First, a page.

This is an itinerary to discover Cervia’s salty soul, through the places where this past is still tangible today and ideal for people who love to know the history and traditions of the visited places.
It refers to a flat path of about 2 km, which runs from the centre, among historical buildings that characterized the salt miners’ lives, to the naturalistic oasis with a rich faunistic heritage and an always fascinating landscape, until the ancient Salina Camillone (Salt Pan), where the salt is still today produced in an artisanal way.
We start from Saint Michael Tower, built between 1689 and 1691 near the Salt Warehouse “Tower”, to defend the city and the white gold from the pirate attacks.
According to Count Michelangelo Maffei’s directive, Treasurer of Romagna, the tower is devoted to Archangel Saint Michael, as the relief tile above the front door shows.
It seems that the tower was built following Michelangelo's ancient drawing, much like other coastal towers of the Papal State.
At the time of construction, the coastline was a few hundred metres further back than the current line, so the Tower faced the sea and was very near to the harbour entry. The Tower cannot be visited, but on the first floor we can find the Tourist Information Office.
Nearby the Tower, the Tower Salt Warehouse rises, built in 1691, while, on the canal’s opposite side, there is the “Dock” Warehouse, built in 1712. Both represent one of the best industrial archaeology examples in Cervia’s territory.
The Tower Warehouse was built by the will of the Treasurer of Romagna, Michelangelo Maffei, to insure the storage of the salt, which was produced in the Saltpans. From here, after a first cleaning and drying, the salt was transported to the Dock Warehouse.
Today the Tower Warehouse, with its imposing rectangular arches, as well as becoming an exhibition space, hosts MUSA, the Salt museum, which keeps alive the memory of work in the saltworks, through documents, tools and photographs, that bear witness to the environment and production of salt.
Going along the Canal harbour towards the west and turning left at the harbour, we arrive at the centre of the Qudrilateral, which is the perimeter of New Cervia, built between 1698 and 1714, when in the Old Cervia, situated in the middle of the Salt Pan, life conditions were too unhealthy and the inhabitants were decimated due to malaria.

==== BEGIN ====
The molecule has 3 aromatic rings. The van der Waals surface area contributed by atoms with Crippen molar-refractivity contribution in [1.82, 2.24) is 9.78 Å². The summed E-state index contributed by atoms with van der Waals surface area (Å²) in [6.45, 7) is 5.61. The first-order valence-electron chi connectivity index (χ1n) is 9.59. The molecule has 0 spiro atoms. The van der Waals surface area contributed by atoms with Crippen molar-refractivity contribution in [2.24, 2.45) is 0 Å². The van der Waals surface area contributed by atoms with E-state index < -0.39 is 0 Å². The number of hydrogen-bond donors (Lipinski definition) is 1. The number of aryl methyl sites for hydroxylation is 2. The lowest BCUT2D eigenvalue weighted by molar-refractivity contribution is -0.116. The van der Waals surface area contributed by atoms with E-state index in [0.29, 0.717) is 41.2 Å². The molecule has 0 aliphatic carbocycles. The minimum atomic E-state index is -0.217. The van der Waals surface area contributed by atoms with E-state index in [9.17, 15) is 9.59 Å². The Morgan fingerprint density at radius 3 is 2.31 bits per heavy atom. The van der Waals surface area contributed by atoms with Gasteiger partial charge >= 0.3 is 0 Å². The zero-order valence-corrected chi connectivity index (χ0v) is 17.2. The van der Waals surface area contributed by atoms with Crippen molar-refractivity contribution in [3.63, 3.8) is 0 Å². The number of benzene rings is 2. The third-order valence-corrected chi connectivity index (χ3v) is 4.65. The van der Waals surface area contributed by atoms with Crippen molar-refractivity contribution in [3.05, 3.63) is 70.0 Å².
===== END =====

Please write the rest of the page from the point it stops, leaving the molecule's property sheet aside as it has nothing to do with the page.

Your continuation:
The new city had a quadrilateral shape, typical of foundation cities, i.e. built following a precise project: along the outer walls there were the salt miners' dwellings, which served as the city walls, while the central area was occupied by the houses of the richest people and of the local authorities. Because of the insufficient number of accommodations, in 1790 the salt miners’ borough, or Saffi borough, added itself to those first dwellings.
Inside the Quadrilateral there are different buildings and interesting places. Garibaldi square, New Cervia’s heart, hosts the Municipal palace and the Cathedral, one in front of another, the symbols of the political and spiritual powers. Not distant, we can find the Church of Santa Maria del Suffragio, currently under restoration, with a 1788 organ of Gaetano Callido, the famous Venitian author, and a wood crucifix of the second half of 1300, currently in the Cathedral.
From the main square, through an arch, then we can arrive at Pisacane Square, “the Herbs square”, with the Old Fish Market, now a meeting place, and also the Stone of Measurements, an ancient table coming from Old Cervia.
Along the Quadrilateral perimeter, on the south side, there is the City Theatre, an example of minor architecture of the 1800’s, a century of great love for the opera theatre.
Coming back to the canal harbour and going along it towards the west, in the direction of the Adriatic Highway (which we can cross thanks to an underpass), the Visitors Center of the Salt Pan is easily accessible. From here, guided visits start, from March to November, to discover this unique environment of very high naturalistic, scenic and historical value.
At the ancient Salina Camillone, the unique remaining saltpans after the introduction of the industrial production system, salt is still today hand-crafted with wood tools, and it is an integral part of the Salt Museum. From June to September, starting from the Visitors Center, it is possible to see the work demonstration of the salt miners, thanks to free appointments, organized by the Salt Miners Civilization Cultural Group.